This article is from the archive of our partner .

The cliche: "Star Wars, meet science," wrote The Atlantic Wire's Uri Friedman yesterday. That was nice, Uri, but they've met before. Many times. People got quite a kick out of NASA's announcement yesterday that they had discovered a planet orbiting two stars. "While the planet's officially called Kepler 16b, astronomers are already referring to it as Tatooine, after the home planet of Luke Skywalker in the Star Wars movies, which also had two suns," Friedman wrote. Funny, that reminds us of a news item we read just a month ago. In August, scientists discovered a planet that only reflects about 1 percent of the light that reaches it, making it "black as coal." That became "the Darth Vader  planet." In May 2010, NASA's Cassini spacecraft caught closeup footage of Saturn's "Mimas" moon, and due to an odd similarity with a certain evil spacecraft, they dubbed it the "Death Star moon." In December 2009, touting the capabilities to discover new planets, NASA announced that habitable moons, like, oh I don't know, the forest moon of Endor, might soon become "scientific fact."

Where's it from? The origins of this cliche begin "a long time ago" in a galaxy known as "the Reagan years." In 1983, President Reagan proposed the Strategic Defense Initiative that would put devices in space to defend against a missile attack. Critics criticized it as far-fetched and expensive, dubbing it the "Star Wars" initiative. So even as the film trilogy was being completed, people were reappropriating it for their own means (and perhaps courting the "nerd" vote).

Why it's catching on: Like the rest of us, astronomers are having a tough year because of budget cuts. The Hubble telescope will soon be out of commission and the funding for its replacement is looking less and less likely to pass. Beyond that, scientists are always looking to energize new recruits and make their profession relateable to the greater public. So if you name something after Star Wars, not only is the press more likely to report it widely, kids are far more likely to get excited about what NASA and other astronomers are up to. Discovering "a circumbinary planet" sounds boring, but discovering Luke Skywalker's hometown sounds awesome!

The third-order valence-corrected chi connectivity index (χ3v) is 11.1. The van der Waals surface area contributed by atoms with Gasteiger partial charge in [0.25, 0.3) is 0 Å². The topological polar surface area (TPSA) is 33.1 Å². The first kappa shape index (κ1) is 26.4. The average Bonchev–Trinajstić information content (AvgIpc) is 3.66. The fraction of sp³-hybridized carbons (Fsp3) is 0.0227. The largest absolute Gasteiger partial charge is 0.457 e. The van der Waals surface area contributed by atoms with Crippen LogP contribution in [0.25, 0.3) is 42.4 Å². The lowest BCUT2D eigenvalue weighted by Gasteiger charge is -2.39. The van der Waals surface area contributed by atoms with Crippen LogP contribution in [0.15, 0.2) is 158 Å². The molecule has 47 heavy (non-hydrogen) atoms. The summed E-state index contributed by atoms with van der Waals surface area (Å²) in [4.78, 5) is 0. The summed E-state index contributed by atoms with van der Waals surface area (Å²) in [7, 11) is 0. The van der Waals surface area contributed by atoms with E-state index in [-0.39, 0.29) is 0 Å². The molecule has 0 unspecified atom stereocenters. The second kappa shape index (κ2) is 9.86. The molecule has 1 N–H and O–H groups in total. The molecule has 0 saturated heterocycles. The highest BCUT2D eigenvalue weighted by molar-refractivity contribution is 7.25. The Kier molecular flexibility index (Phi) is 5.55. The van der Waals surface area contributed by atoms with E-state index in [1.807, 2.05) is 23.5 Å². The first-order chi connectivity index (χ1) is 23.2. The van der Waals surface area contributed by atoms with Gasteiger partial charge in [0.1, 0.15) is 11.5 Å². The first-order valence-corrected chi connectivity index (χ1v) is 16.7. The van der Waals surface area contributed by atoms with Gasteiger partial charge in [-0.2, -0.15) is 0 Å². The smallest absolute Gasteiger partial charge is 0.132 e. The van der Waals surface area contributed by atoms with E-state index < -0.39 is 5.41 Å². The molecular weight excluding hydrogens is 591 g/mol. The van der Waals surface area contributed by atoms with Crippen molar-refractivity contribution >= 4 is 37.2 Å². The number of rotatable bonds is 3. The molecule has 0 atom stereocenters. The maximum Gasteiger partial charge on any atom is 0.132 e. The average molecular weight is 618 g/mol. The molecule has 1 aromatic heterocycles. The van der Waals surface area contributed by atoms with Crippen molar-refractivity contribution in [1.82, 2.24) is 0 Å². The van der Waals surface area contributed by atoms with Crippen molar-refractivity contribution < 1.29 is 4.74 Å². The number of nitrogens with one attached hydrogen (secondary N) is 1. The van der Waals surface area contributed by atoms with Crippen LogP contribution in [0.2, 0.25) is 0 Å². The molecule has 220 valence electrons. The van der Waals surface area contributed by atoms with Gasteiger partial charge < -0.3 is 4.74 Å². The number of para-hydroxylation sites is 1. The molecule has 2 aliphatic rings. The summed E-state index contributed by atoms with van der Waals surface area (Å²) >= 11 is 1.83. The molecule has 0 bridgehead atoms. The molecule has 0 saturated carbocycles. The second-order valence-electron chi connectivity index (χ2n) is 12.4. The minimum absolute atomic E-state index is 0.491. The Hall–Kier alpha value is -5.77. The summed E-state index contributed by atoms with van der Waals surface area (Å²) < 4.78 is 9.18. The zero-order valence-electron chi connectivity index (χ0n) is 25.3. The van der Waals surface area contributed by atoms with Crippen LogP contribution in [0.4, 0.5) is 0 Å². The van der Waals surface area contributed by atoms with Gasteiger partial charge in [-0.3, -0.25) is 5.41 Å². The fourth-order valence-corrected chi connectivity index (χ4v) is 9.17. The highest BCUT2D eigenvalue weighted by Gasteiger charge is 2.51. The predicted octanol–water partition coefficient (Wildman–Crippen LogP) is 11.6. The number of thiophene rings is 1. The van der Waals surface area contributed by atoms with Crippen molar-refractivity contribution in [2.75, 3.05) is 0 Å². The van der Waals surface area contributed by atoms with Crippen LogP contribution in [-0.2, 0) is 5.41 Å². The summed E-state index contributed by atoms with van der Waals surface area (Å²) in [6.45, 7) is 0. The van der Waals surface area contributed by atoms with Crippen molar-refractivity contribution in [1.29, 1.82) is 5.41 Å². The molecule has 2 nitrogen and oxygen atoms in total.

Why else? Many of the recent discoveries are resulting from NASA's Kepler planet hunting mission which is vastly expanding the range of knowable planets. No wonder some of them happen to share characteristics with the entirely imagined planets of science fiction, especially in Lucas's uberpopular sagas. We just have a greater diversity of them to find. Or maybe it's just that Tatooine was on everybody's mind recently. The desert-like planet was filmed on location in Tunisia, which got more news than usual when the Arab Spring kicked off there. Star Wars, in general, has been on peoples' minds with controversy over some added features in its Blu-ray release. The most obvious reason, though, is that this generation of astronomers were much younger when the first Star Wars first premiered, and thus, were probably inspired into their profession by childhood obsession with the new world opened up by the film's groundbreaking special effects. No wonder they hearken back to it as often as they can. And no wonder the rest of us drool when they do. Those movies were awesome.

This article is from the archive of our partner The Wire.

We want to hear what you think about this article. Submit a letter to the editor or write to letters@theatlantic.com.